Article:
On Critiques, Conveyance, and Crystal Balls

Feb 08, 2021

By Christine Carron

One of the best ways to move your writing forward is to get it critiqued. Yet receiving feedback is a tricky business. Studies have shown that our bodies respond to feedback, especially critical feedback, as a threat. That kicks off a range of internal reactions—think fight, flight, freeze modes—that can get in the way of us calmly taking in and assessing the offered feedback.

If that weren’t enough, we humans can make receiving feedback even trickier. How? By redirecting our attention away from the actual critique comments and fixating on variables that have no immediate usefulness to us moving our work forward.

There are three variables in play when we get feedback: (1) the critique, i.e., the actual comments we receive; (2) the delivery, i.e., the giver’s skill in conveying the feedback; and (3) the giver's intention, i.e., if the giver intended to be helpful or not.

I. The Critique
The actual critique comments are both knowable and immediately useful to us to move our work forward. They are the gold of the critique process. They give us perspective from readers who are not as close to the work as we are. They are the data that we can review, assess and decide if we want to take action upon or not.
 
II. The Conveyance
The delivery, or conveyance, is also knowable. We can assess if someone’s delivery is kind/harsh, specific/vague, succinct/meandering, etc. So knowable, yes, but conveyance is not immediately* relevant to us as writers. I have received insightful comments that were delivered with harshness or ineptitude. It would have been to my detriment as a writer to dismiss those points due to their packaging.
 
III. The Get Out the Crystal Balls
The most confounding variable is intention. When I train folks on receiving feedback, many want to consider intention, i.e., Did the person have good intentions or not?—especially if the feedback feels unfair or harsh. This is not a useful path of inquiry, i.e., trying to divine someone’s intentions. 

Do I have a part of me who strongly believes that we can always know intention? Yup. But I also know that belief is a little woo-woo; getting into mind-reading, crystal ball’esque territory. On the non woo-woo plane, intention is unknowable.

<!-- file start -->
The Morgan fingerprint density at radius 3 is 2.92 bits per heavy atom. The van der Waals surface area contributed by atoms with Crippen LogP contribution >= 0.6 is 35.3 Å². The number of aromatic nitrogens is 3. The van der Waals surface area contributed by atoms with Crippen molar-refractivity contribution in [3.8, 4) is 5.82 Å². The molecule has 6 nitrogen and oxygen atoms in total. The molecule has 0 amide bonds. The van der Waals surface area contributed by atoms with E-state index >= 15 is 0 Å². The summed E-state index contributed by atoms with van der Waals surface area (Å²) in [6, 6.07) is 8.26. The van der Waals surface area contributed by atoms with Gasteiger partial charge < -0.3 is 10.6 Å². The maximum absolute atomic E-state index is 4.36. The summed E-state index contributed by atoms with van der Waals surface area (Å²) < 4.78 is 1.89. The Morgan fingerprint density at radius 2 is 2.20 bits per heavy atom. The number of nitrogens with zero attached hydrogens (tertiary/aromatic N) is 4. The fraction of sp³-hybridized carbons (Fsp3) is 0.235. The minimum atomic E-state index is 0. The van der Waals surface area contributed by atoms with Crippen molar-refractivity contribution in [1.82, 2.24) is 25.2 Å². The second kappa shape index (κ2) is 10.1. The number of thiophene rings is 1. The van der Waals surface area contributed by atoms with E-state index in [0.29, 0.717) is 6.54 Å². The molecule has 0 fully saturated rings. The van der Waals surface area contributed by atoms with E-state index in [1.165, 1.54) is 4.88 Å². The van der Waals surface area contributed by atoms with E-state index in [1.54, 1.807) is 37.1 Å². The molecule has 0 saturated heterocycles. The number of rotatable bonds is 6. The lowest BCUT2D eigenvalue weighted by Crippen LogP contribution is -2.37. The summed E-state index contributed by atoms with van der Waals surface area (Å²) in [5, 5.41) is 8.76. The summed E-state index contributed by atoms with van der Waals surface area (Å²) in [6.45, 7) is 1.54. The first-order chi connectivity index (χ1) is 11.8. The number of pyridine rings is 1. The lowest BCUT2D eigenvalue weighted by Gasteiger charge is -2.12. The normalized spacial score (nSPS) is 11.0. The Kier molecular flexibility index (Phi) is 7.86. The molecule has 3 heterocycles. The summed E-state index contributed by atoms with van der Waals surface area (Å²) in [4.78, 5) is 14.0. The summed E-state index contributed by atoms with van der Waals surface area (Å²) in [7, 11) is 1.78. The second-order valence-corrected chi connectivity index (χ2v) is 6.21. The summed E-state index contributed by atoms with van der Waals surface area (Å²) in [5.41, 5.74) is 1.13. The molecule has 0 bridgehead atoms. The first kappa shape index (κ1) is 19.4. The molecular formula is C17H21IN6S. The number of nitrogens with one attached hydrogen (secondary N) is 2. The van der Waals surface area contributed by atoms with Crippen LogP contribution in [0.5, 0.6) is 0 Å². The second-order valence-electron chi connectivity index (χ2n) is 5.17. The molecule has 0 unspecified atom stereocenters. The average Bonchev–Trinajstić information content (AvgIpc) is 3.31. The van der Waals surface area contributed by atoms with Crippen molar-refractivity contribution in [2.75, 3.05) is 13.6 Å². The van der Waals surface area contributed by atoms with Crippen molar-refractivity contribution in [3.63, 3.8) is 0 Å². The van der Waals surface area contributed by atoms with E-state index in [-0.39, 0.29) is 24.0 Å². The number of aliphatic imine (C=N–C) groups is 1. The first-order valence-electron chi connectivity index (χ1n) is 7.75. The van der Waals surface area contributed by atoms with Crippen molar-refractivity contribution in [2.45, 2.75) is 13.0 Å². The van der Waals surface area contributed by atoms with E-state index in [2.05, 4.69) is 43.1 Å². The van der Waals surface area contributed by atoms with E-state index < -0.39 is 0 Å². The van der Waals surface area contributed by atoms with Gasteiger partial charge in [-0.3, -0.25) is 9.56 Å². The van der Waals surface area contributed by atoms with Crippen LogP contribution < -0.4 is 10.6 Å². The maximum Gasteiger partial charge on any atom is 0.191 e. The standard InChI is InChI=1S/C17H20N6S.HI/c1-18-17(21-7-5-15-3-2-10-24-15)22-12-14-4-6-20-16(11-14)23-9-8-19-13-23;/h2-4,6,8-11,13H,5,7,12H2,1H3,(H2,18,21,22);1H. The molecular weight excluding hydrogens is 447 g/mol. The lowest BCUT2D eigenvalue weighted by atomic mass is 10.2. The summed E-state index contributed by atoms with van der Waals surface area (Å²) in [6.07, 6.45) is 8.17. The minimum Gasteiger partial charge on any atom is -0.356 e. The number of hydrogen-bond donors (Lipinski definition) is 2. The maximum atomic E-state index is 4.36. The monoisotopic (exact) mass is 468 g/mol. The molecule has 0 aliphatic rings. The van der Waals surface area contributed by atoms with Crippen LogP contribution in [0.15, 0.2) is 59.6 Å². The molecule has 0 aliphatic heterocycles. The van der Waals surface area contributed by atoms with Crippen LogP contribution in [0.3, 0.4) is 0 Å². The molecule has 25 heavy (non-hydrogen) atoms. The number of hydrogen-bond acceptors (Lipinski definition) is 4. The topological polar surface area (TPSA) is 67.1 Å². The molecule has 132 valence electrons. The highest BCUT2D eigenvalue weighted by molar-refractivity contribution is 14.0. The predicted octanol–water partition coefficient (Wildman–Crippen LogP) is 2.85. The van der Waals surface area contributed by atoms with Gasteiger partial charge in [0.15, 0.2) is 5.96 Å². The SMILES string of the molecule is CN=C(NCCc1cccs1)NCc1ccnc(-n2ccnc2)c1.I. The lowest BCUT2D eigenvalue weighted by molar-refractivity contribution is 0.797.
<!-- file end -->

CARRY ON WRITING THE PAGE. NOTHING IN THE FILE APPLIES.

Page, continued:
Regardless, and more importantly, intention has nothing to do with the usefulness of the critique. Someone who has great intentions may give you comments that don’t help. Someone may have malevolent intentions toward you, may want to take you down a notch, may even hate you and your work with every fiber of their being, and they still may land comments that are insightful and useful and WOWZA!

The Conclusion
When evaluating the feedback that you receive, both delivery and intention are irrelevant. If you find yourself fixating on those, it likely means you have been triggered emotionally. In that case, the solution is to extend self-care and compassion to yourself. Take time to attend to the hurt and get yourself back to center so that you can assess the actual feedback with clear eyes, calm heart, and fierce commitment to your craft.

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* While delivery is less immediately relevant to us as writers, it is relevant to consider someone’s feedback delivery skills from a long-term perspective. I personally choose to not subject myself to repeat experiences of harsh packaging, regardless of how brilliant the feedback might be. 


This Goodjelly Prompt of the Week

  1. Have you ever found yourself fixating on delivery or intention after receiving a critique? Did the particular critique that triggered the reaction feel fair or unfair? 
  1. Do these three aspects of feedback resonate with you? Do you agree or disagree on their knowability and usefulness to you moving your work forward? 
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